If you want to make sure your tournament moves along at a good clip, you have the option of limiting games to 8, 10, 12, 15 or 20 minutes. If you leave it to the default of 0 the timer won’t appear on scoreboards or the dashboard. The timer will appear on each court’s scoreboard, and the big-screen dashboard. Note that the timer doesn’t automatically disable scoreboard or submit results — it’s just a tool that helps players and tournament directors alike keep games running within the desired amount of time. You will need to determine how you want to handle expiration of time. Some TD’s say a frame isn’t underway until a bag is thrown, others say another round frame gets played if there’s any time on the clock when the last bag of the previous frame lands.
Scoreholio lets you change pretty much anything you’d expect to be able to change mid tournament. You can change the number of games in a round robin, number of courts, point cap, time limit, and even method of ranking participants, i.e. “record then points” or just “total points.” If you’re running a round robin or Switcholio event you can even add participants after you’re underway.
When you go into organizer options and see your tournaments, click or swipe to access the “Edit” screen for a given event. You’ll basically see the same screen you used to create and configure your event in the first place.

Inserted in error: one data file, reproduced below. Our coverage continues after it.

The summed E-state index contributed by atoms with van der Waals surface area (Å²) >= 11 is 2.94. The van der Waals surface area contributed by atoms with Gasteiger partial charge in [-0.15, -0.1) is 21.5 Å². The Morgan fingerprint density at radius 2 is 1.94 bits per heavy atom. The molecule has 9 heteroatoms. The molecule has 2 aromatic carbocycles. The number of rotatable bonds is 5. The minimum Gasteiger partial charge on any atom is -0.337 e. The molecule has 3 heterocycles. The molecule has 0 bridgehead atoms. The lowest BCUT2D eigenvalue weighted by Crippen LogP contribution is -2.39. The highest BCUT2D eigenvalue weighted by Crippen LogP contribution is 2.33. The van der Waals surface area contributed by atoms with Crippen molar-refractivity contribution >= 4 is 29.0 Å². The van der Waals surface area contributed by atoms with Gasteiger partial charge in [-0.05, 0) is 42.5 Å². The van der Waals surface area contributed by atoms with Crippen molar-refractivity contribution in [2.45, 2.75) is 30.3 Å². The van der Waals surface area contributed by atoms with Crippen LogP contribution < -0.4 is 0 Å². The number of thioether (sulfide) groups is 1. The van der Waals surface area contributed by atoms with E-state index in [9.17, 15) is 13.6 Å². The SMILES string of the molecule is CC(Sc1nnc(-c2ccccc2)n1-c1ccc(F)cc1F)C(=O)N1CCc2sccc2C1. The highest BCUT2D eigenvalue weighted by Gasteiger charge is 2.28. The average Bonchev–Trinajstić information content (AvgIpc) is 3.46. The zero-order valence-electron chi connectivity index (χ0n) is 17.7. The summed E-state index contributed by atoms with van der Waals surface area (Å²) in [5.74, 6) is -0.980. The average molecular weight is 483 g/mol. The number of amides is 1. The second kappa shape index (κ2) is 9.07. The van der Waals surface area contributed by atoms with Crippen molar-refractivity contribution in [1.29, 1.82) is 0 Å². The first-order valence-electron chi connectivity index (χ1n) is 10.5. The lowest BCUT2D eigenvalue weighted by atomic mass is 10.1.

You can check players in to your tournament with a quick scan of their smartphone, as shown by Ben in the video below. Once you check somebody in by scanning their app they’ll get alerts that let them know when they’re up, report their results, etc.
If somebody can’t or doesn’t want to install the Scoreholio app, you can manually check them in by entering their name and email address. They won’t get those alerts, which in addition to being a fun feature tend to help people get to court more quickly.
If you’re doing set teams for a bring your own partner (BYOP) doubles or crew cup (4-person teams) tournament, you can create and rename teams via the Players tab of the admin interface. Some directors like to set up teams before their event to streamline checkin.
Team Creation/Assignment as Part of Checkin
You can also create and assign teams as part of the checkin process. If you created teams in advance, or already checked in somebody’s partner, you can “Select Existing Team.” If not, create a new team name and it will be added to the dropdown menu for when you check their partner in.
Team Names in Blind Draw Events
In Blind Draw tournaments, team names are automatically generated when you randomize your players into pairs by combining the players’ names with an ampersand. Note that as part of the app-based checkin process last names are abbreciated to an initial. So Jack Smith and Jill Jones would become Jack S. and Jill J. upon checkin, and if they get paired up their team name will be Jack S. & Jill J. You can edit that team name by clicking their team in the Round Robin tab.
Scoreholio makes it easy to import players from any event into any other event. You can use this functionality to pull players from lots of small pools into one playoff bracket, like the World Cup, or split one big round robin into multiple playoff brackets, like a championship bracket and a consolation bracket.